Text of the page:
After comparing Drupal to WordPress and Umbraco it did seem a bit clunky. Whilst there’s a lot of technical functionality out there and it’s a very robust system, its reliability on plugins raised a lot of questions for us with regards to scalability and security. We’d ultimately have to create our own plugins, or extensively review the more complex ones. This is to ensure we’re not inadvertently adding new vulnerabilities to a very public-facing and brand-critical system.
Built on entirely different technology to WordPress and Drupal, Umbraco’s .NET framework feels a lot more modern, even though it was first open sourced as early as 2004.
Getting started & content editing on Umbraco
The CMS editing experience is smooth and responsive and has all the features you’d expect from a modern CMS. It’s easy to manage images and documents with its built-in media library manager and we found the interface the most intuitive out of the three.
Whilst the page editing capabilities aren’t as flexible as WordPress, you can add predefined templates, so content managers have page layout options. These can be defined during the discovery phase of a project and set by us so we can ensure the site is consistent and on brand. There are also nifty preview features which lets you view how a page will look across different devices before you publish to the live website.
Website Designing on Umbraco
With Umbraco, you have full control over how a website looks. It doesn’t have themes like Drupal or WordPress, which could be seen as a disadvantage depending on which way you look at it. We love the fact that no templates or themes are forced on you out of the box, leaving us to explore every possible design avenue without limits. All you do is apply your own style sheets so you can effectively make the website look however you want it to look, rather than being tied to a theme.
The design stages of a project are very important us. We put in a lot of work into user experience to make a website super user-friendly. This means that each of our website designs are built with your users in mind, as opposed to shoehorning it into a pre-existing template.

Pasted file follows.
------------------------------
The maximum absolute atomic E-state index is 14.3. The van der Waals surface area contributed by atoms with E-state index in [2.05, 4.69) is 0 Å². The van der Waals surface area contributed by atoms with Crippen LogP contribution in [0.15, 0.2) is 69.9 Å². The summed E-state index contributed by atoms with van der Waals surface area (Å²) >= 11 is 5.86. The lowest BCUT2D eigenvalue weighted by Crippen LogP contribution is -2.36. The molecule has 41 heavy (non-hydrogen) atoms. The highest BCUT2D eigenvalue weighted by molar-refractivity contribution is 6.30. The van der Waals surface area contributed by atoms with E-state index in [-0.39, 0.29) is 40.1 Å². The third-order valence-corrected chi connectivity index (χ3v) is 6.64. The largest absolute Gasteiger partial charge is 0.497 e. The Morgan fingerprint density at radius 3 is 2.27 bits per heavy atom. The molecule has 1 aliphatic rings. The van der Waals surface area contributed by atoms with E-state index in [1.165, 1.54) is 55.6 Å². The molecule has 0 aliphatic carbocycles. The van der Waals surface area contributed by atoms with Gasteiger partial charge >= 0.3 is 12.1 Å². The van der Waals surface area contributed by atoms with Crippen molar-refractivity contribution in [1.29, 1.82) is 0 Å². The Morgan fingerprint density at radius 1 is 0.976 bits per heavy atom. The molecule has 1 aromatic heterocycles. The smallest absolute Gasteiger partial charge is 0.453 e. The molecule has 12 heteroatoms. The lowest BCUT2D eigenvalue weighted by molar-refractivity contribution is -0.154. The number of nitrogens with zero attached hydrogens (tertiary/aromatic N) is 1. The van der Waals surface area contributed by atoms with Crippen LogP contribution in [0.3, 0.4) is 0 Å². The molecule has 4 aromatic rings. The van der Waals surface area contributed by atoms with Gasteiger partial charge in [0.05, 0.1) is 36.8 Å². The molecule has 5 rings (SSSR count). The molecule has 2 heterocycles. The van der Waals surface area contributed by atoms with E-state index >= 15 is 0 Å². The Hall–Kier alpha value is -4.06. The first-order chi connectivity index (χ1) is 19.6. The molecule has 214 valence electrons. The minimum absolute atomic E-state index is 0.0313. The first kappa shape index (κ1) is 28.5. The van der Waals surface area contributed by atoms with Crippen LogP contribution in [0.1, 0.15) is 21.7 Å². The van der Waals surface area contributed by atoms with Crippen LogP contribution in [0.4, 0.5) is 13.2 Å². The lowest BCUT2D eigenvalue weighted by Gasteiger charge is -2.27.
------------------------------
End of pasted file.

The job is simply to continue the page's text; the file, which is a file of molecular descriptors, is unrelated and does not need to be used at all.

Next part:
Technical Flexibility of Umbraco
Since the Backoffice is run on compiled .NET, no amount of bad code in the templates can ever kill the CMS editing page, also known as the ‘backoffice’. Meaning it should always be recoverable which is much better for site stability.
Umbraco also offers the full feature set of ASP.NET’s MVC system, allowing complex forms and data validation to be implemented easily, and in a modular way. This way of working is more suited to modern web development, and clearly encourages Separation of Concerns, a concept that improves the resulting system’s extensiblity and maintainablity. Meaning your website can be extended and modified with no worries of breaking currently used features.
Final thoughts on Umbraco
Overall we were very impressed with how user-friendly the CMS was and it had all the functionality we had in our CMS, and then some! Technically speaking, it again was very easy to manipulate and implement our own custom code.
So which is the best CMS for us?
By unanimous decision… (drum roll please) it’s UMBRACO!
It does everything we need a CMS to do and gives us lots of room for manoeuvre from both technical and design aspects. We can still deliver the same custom features and integrations we’re synonymous for.
Users will absolutely love the highly compatible and powerful open source CMS. Slick website editing is coupled with a wide range of well thought out management tools makes this CMS a pleasure to use.
The way we build websites, by focussing on the UI and user experience, won’t have to change a whole lot either, so we feel confident that it’ll be a success. We’re really excited at the doors this opens for us and can’t wait to get started on a live Umbraco project.